There are films you want to see — and there are films you should see. 

For the Chinese documentarian Wang Bing, his works often sit squarely in the latter; covering the likes of prison camps, ordinary working-class citizens and state cruelty with such unflinching accuracy that his eighteen documentaries across modern China operate as historical treasure-troves for future generations. As pieces of cinema, it’s a grueling, traumatic, even exhibitionist experience; his first debut West of the Tracks lasted 9 hours, while The Ditch was singled out for an uninterrupted 15 minute wailing sequence. 

Overshadowed this year by Wang Bing’s other release Youth (Spring) at Cannes, his newly released Man in Black lives confidently in the realms of movies you should see — but while there’s an uncompromising approach to realism, its ability to dip into the magical, even spiritual, elements of it’s portrait creates a harrowing beauty.

Wang Xilin in Man in Black; courtesy of the Goodman Gallery

Elderly, nude, stately: Beijing’s great composer Wang Xilin emerges like a bit-part in a Beckett play, strolling down the staircase of the abandoned Bouffes du Nord Parisian theater to a ghostly stage—bowing to an empty pew with every fleshy detail hanging loose.  After ten harrowing minutes of pacing and musical interlude, Wang Xilin sits and explains how he began his career: first as a member of the People’s Liberation Army, then a party-composer, a free-thinker, and finally, a political prisoner. His piano teacher was shot dead. He endured years of hard labour. His wife had a mental breakdown; he developed a ‘phobia for the color red’. 

The plot is a welcome relief and words slip out of the naked composer with rising fury — almost therapeutically — as he describes putting these experiences into his political compositions. There’s the challenge of finding the right violin for the sound of searing flesh, the correct drums for the beating of a scream. It’s these instruments of torture he turns to music, and now, his banned opera plays over the empty stage while his naked body works itself into a sob. Suddenly the rest of his tale blurs between confession and music — a subtitled trauma that feels like cue cards for a silent film produced in Hell.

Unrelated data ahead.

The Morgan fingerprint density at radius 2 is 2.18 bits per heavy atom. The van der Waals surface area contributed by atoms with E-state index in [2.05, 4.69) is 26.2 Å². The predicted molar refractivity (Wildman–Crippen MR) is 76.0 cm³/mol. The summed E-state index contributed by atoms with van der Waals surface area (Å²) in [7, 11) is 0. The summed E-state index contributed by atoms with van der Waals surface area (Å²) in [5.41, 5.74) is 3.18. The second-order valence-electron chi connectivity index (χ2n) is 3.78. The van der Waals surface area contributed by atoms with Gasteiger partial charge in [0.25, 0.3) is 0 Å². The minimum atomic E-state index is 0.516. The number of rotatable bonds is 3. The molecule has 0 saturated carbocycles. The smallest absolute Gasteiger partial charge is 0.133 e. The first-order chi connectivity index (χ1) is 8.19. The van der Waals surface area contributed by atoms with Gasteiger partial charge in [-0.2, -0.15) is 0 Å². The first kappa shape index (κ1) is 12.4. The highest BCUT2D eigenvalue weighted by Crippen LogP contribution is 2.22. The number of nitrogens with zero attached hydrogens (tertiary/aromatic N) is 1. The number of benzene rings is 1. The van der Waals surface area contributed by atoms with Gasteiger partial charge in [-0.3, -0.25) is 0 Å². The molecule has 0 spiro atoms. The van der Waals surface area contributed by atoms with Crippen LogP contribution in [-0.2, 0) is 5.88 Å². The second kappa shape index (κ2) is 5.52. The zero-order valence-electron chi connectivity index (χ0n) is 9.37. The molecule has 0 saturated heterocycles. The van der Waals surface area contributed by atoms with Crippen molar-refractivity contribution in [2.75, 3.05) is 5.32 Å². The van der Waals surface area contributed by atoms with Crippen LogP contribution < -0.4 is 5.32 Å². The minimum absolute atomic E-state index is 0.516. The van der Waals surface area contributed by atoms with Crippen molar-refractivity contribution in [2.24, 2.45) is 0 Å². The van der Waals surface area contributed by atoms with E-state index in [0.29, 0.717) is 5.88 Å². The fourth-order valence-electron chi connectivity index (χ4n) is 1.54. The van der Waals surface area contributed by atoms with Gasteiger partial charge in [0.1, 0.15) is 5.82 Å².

You’re at loss for your own words by this point. Movement, the director explains to us later, is totally unscripted. It’s a turning-point that’s never grabbed me so powerfully, or left me so frayed while Wang Xilin continues to pour out every expression that flows through his head. You might guffaw at how cerebral some cinema has become; but you’d never survive this film with a nerve intact. With director Wang calling it, sweetly, a ‘gift’ to Wang Xilin and his survival, Man in Black has all the beauty of a broken instrument. It’s a lyrical, miniature epic to China’s political violence, but also a work of genius: plucking at the heartstrings of a composer and his manic fight for humanity. Like a cursed fugue — you’ll find snippets of his music floating deep in your mind long after the film’s close.